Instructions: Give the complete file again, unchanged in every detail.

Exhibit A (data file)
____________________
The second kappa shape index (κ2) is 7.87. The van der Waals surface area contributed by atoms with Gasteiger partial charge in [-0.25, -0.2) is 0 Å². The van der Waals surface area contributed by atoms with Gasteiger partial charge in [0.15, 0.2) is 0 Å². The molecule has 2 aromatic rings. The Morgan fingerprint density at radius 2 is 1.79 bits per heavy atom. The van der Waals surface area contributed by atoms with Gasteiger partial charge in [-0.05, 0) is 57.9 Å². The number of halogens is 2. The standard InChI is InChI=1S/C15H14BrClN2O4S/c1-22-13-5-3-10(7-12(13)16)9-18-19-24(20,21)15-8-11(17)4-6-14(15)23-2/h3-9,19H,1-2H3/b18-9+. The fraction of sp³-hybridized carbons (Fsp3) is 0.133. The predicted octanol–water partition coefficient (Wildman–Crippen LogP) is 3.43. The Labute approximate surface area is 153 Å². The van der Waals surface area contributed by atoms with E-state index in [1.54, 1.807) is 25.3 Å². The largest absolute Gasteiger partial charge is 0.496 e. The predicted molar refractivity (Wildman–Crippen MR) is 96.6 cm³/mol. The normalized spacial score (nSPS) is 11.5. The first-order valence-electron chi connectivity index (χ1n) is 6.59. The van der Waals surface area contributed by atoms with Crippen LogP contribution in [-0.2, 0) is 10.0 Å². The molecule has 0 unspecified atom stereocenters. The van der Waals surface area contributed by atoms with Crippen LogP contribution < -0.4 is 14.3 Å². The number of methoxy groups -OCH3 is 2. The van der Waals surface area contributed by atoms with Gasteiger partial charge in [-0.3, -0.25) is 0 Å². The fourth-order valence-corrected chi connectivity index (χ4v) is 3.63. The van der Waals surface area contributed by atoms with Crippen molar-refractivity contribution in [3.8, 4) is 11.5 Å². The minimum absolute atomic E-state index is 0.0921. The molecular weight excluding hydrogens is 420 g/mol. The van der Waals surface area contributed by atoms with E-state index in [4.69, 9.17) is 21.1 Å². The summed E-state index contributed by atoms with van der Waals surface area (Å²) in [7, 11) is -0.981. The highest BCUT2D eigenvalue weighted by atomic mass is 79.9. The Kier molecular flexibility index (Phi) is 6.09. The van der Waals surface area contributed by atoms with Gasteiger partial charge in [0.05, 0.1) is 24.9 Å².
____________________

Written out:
The second kappa shape index (κ2) is 7.87. The van der Waals surface area contributed by atoms with Gasteiger partial charge in [-0.25, -0.2) is 0 Å². The van der Waals surface area contributed by atoms with Gasteiger partial charge in [0.15, 0.2) is 0 Å². The molecule has 2 aromatic rings. The Morgan fingerprint density at radius 2 is 1.79 bits per heavy atom. The van der Waals surface area contributed by atoms with Gasteiger partial charge in [-0.05, 0) is 57.9 Å². The number of halogens is 2. The standard InChI is InChI=1S/C15H14BrClN2O4S/c1-22-13-5-3-10(7-12(13)16)9-18-19-24(20,21)15-8-11(17)4-6-14(15)23-2/h3-9,19H,1-2H3/b18-9+. The fraction of sp³-hybridized carbons (Fsp3) is 0.133. The predicted octanol–water partition coefficient (Wildman–Crippen LogP) is 3.43. The Labute approximate surface area is 153 Å². The van der Waals surface area contributed by atoms with E-state index in [1.54, 1.807) is 25.3 Å². The largest absolute Gasteiger partial charge is 0.496 e. The predicted molar refractivity (Wildman–Crippen MR) is 96.6 cm³/mol. The normalized spacial score (nSPS) is 11.5. The first-order valence-electron chi connectivity index (χ1n) is 6.59. The van der Waals surface area contributed by atoms with Crippen LogP contribution in [-0.2, 0) is 10.0 Å². The molecule has 0 unspecified atom stereocenters. The van der Waals surface area contributed by atoms with Crippen LogP contribution < -0.4 is 14.3 Å². The number of methoxy groups -OCH3 is 2. The van der Waals surface area contributed by atoms with Gasteiger partial charge in [-0.3, -0.25) is 0 Å². The fourth-order valence-corrected chi connectivity index (χ4v) is 3.63. The van der Waals surface area contributed by atoms with Crippen molar-refractivity contribution in [3.8, 4) is 11.5 Å². The minimum absolute atomic E-state index is 0.0921. The molecular weight excluding hydrogens is 420 g/mol. The van der Waals surface area contributed by atoms with E-state index in [4.69, 9.17) is 21.1 Å². The summed E-state index contributed by atoms with van der Waals surface area (Å²) in [7, 11) is -0.981. The highest BCUT2D eigenvalue weighted by atomic mass is 79.9. The Kier molecular flexibility index (Phi) is 6.09. The van der Waals surface area contributed by atoms with Gasteiger partial charge in [0.05, 0.1) is 24.9 Å².